You have to watch anything by Nick Broomfield with a grain of salt, never forget that this is the guy who made 'BIGGIE & TUPAC (2004)' which made almost everyone think that Suge Knight was the guy who had Tupac killed. Which is something that today most people have changed their minds about, and people from said documentary have since come out with stories of manipulative tactics he uses to get to people to more or less say what he want them to. Anyway he does what he usually does here, takes a camera team around the areas that were affected and start looking for people to interview on the spot. Runs across some people that knew the 'grim sleeper' or just knew of him and asks them questions. With a lot of driving around and discussions that stray far away from the actual documentary subject at times. One thing that struck me as weird was how many people that actually did know him (yes he actually eventually found some that did) would initially start off as saying how he seemed normal and was a good guy and then mention things about him that would suggest otherwise. Like the ex girlfriend of Lonnie's son who initially said that 'Lonnie and his wife seemed like a normal couple, whatever I wanted I could depend on him to fix' to 3 minutes later be talking about how she could sense that he was listening to her and his son having sex and how he was a perv etc etc. And his best buddies who'd swear that he was a good guy and that they couldn't believe the charges towards him to eventually started talking about how he'd torture prostitutes with vivid descriptions. Like okay, do you have any sort of concept of what a 'good guy' and a 'normal' guy is or did you just change your story because Nick Broomfield wanted something juicy to put in his film and he was offering you extra money for it? So yeah it's hard not to put on a suspicious eye here, I'm not saying that the man accused of being the 'grim sleeper' is innocent I don't think he is, but it's hard to know for sure when things get fishy like that. It is possible I suppose that even if they did get paid more for juicy stories (and Broomfield is known for paying the people he interviews) that those stories still are true. Goes on a little too long as well. But still decent enough to watch once.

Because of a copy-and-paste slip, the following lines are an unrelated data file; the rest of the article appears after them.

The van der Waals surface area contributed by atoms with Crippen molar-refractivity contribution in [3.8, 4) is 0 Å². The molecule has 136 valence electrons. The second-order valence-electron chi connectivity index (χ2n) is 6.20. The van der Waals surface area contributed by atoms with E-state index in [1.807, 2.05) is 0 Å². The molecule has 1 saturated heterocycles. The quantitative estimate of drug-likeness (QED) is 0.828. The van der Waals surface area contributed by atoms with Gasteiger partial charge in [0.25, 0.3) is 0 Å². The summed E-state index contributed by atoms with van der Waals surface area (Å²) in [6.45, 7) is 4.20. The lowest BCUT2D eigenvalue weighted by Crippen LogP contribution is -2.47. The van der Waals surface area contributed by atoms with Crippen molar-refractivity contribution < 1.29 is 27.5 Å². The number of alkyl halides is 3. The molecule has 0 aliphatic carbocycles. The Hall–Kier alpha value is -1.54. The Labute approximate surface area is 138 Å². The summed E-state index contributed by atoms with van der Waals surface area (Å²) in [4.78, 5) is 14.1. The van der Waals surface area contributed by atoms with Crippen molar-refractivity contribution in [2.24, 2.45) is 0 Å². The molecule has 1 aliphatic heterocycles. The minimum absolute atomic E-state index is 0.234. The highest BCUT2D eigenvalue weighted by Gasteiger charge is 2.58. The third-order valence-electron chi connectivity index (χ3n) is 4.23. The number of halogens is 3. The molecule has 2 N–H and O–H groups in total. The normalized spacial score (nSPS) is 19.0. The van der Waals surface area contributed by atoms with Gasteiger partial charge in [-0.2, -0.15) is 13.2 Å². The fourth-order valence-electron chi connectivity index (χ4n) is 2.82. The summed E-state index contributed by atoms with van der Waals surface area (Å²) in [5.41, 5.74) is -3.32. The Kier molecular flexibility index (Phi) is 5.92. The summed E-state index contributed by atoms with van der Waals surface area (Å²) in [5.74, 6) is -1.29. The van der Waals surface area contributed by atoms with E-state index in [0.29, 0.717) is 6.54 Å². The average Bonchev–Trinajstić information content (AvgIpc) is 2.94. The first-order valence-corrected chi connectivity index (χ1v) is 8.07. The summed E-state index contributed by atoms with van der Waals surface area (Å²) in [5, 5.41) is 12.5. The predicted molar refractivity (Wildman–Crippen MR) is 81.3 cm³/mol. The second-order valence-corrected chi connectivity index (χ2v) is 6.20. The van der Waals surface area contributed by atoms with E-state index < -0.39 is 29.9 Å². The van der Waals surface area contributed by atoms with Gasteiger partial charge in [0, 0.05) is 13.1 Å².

This is a film that is shocking to see because it lays bare the underside of American society that few are willing to countenance. Broomfield speaks with an array of black residents of South L.A., and uncovers a mind-bending culture of violence, anti-social behavior and sexual deviance. If nothing else, this film shows what happens when society and culture descend into a kind of nihilistic madness. Some characters, admirably, maintain a sense of good humor amidst the wasteland. However, Broomfield resorts to the usual politically correct bromides, allowing members of an activist group an open mic to condemn the police for the killer's actions, with no discussion of how culture and the attitudes of members of the community have contributed to the outrageous crimes that Franklin got away with for so long. This is, at best, a highly simplistic analysis of the situation. One woman discusses, almost proudly, how members of the community refuse to cooperate with the police, and will virtually never report a crime. Franklin's son discusses how his family members largely disowned him for turning in his murderous father. Franklin's friends discuss participating in appalling acts of rape and sexual humiliation against prostitutes. Everyone has a very casual attitude towards morals, behavior, justice, and sometimes human life in general. Broomfield should have explored this in more detail, but instead fails to draw the obvious connection that the police, racism, and "society" cannot exclusively be blamed for these disastrous cultural failings, and thus comes close to embracing the kind of moral relativism and excuse-making that has perhaps been as harmful to the underclass as racism and bad policing may have been in the past. This is still a film worth seeing, but if only Broomfield could have taken off his ideological blinders and noticed what was happening right in front of him, he could have offered a more sociologically relevant and honest film.